Midlands wish list for Chancellor as Budget day nears

George Osborne and budget case in 2012 Image copyright Getty Images
Image caption George Osborne is preparing to deliver his Budget next week

"You can please some of the people all of the time, you can please all of the people some of the time, but you can't please all of the people all of the time."

The words of the poet John Lydgate were famously modified by President Abraham Lincoln who replaced the word 'please' with 'fool'...

But George Osborne could well struggle to please ANY of the people ANY of the time, as he prepares to deliver his Budget next week.

Or to fool them for that matter!

Fuel duty

Business is pleading for August's planned 3p a litre increase in fuel duty to be scrapped.

Road haulier Andy Boyle from Ledbury in Herefordshire tells the BBC he is now a reluctant "fuel millionaire" - his bill for diesel now costs him £1million a year, one quarter of his annual turnover.

But the Chancellor has already postponed this latest increase once, so he may feel he has to resist the blandishments of his own backbenchers like the Conservative MP for Stone, Bill Cash.

He told last week's Sunday Politics that: "It would be ironic if a Budget aimed at growth were itself to inhibit that growth by adding to the burden of fuel duty."

The opposition's alternative, recommended by the Shadow Business Minister and Labour MP for Birmingham Ladywood, Shabana Mahmood, would be a temporary cut in VAT on fuel to offset the 3p duty increase.

Pleas from business leaders, which I suspect may be more likely to find favour with the Chancellor, include a significant cut in Corporation Tax and a targeted reduction in employers' National Insurance contributions which many West Midlands firms describe as "a tax on jobs".

Both measures may appeal to him because they may at last succeed in triggering growth and job creation in areas like the West Midlands where they are needed most, if the government is to succeed in its mission to "rebalance the economy."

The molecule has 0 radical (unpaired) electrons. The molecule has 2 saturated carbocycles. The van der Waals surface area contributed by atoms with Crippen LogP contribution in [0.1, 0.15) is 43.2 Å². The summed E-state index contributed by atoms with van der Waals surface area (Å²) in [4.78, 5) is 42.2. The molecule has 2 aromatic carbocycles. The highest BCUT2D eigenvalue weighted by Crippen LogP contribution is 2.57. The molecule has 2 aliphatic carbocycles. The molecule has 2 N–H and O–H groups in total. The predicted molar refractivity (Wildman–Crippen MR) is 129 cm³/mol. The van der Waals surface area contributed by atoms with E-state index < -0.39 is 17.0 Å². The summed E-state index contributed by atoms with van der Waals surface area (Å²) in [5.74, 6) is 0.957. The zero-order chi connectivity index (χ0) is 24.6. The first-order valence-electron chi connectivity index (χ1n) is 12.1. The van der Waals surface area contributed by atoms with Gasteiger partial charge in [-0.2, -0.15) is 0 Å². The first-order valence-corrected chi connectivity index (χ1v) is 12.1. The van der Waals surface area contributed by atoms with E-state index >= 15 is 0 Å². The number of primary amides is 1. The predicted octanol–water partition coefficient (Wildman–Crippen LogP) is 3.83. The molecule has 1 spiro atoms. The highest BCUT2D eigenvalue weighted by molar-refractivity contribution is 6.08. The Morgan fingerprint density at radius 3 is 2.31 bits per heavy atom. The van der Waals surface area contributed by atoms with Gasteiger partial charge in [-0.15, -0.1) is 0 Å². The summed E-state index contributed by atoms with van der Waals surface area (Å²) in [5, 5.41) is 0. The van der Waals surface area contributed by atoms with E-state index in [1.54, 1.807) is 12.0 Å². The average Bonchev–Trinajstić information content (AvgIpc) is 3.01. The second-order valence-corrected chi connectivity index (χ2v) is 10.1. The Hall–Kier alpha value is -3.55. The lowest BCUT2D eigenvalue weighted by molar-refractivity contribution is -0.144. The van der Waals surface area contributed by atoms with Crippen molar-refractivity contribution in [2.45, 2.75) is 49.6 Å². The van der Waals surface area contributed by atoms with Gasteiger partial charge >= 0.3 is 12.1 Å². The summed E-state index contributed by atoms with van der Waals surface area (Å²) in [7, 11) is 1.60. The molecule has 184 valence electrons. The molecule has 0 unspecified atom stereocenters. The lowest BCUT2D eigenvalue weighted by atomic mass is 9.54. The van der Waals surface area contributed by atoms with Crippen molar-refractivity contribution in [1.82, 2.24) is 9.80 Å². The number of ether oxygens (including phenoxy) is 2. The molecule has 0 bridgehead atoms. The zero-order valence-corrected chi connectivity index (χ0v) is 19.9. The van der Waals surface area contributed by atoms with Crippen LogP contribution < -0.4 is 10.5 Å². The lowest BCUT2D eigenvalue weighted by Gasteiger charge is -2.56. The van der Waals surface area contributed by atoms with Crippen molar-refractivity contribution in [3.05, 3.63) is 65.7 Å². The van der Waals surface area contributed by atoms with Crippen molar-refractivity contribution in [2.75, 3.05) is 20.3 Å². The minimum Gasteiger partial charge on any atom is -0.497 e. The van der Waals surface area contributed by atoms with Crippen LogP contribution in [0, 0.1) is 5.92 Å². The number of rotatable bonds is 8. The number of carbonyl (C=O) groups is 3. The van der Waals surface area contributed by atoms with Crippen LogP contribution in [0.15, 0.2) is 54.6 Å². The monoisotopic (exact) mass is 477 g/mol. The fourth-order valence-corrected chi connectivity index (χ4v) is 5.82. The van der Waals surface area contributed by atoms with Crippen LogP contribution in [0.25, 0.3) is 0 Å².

Business confidence

The surprise twist here is that it's not a general shortage of cash among local firms that's holding back investment in new job creating ventures.

I was speaking to some leading Midlands bankers recently: I'm not proud!

To my surprise they agreed most of their corporate accounts looked very healthy indeed. The problem was a general lack of business confidence.

The West Midlands chairman of the Institute of Directors blames the government itself for the absence of any general sense of a 'feelgood factor'.

John Rider says markets are being destroyed because of "stop-go" business policies which he describes as the "economics of the madhouse".

Image copyright PA
Image caption Proposed cuts to feed-in tariff payments for solar power have proved to be controversial

Solar energy, for example.

He says a sector which had been thriving had now "been brought to its knees" by the government's proposal, currently being fought over in the courts, to cut feed-in tariff payments by more than half.

But it's not all gloom and doom.

The Ludlow Food Centre in Shropshire has capitalised on the town's enviable reputation as a gastronomic hot spot. It has doubled its workforce to over 100 in the space of five years.

The centre's managing director, Edward Berry, says the message to government is that it must "champion the entrepreneurial spirit of distinctive local businesses".

He is especially keen to see continued encouragement for apprenticeships.

(The Business Secretary, Vince Cable MP, never misses a chance to point out that apprenticeships in the West Midlands have doubled year-on-year since the coalition came to power).

The centre employs its own cheese-makers and butchers whose meat is all sourced from farms within a five-mile radius.

Our economy

As Budget day approaches, we have a range of special programmes right across our BBC television, local radio, and online output in the West Midlands.

I will be joined on this week's Sunday Politics at 12.00 on BBC One by the Conservative MP for Bromsgrove Sajid Javid, who as George Osborne's Parliamentary Private Secretary, acts as the 'eyes and ears' of the Chancellor.

Also with me will be the Independent MEP for the West Midlands region, Nikki Sinclaire.

And then on Monday evening at 23.05 also on BBC One, Mary Rhodes presents Our Economy: the Midlands Today Debate.

She will focus on the challenges facing our region in the company of some of our heaviest-hitters including:

* Sajid Javid, MP for Bromsgrove (once again);

* Liam Byrne, the Shadow Work and Pensions Secretary and Labour MP for Birmingham Hodge Hill;

* John Hemming, the leader of the Liberal Democrats in the West Midlands and MP for Birmingham Yardley;

* former Trade Minister, Lord Digby Jones;

* former BBC Apprentice candidate, Kate Walsh.

And then of course, I will be reporting live from Westminster on Budget day itself next Wednesday during Midlands Today . Our programmes will have extended coverage of the Budget right through from Breakfast, to 1.30pm, 6.30pm and 1025pm.

Follow me on Twitter: PatrickBurnsBBC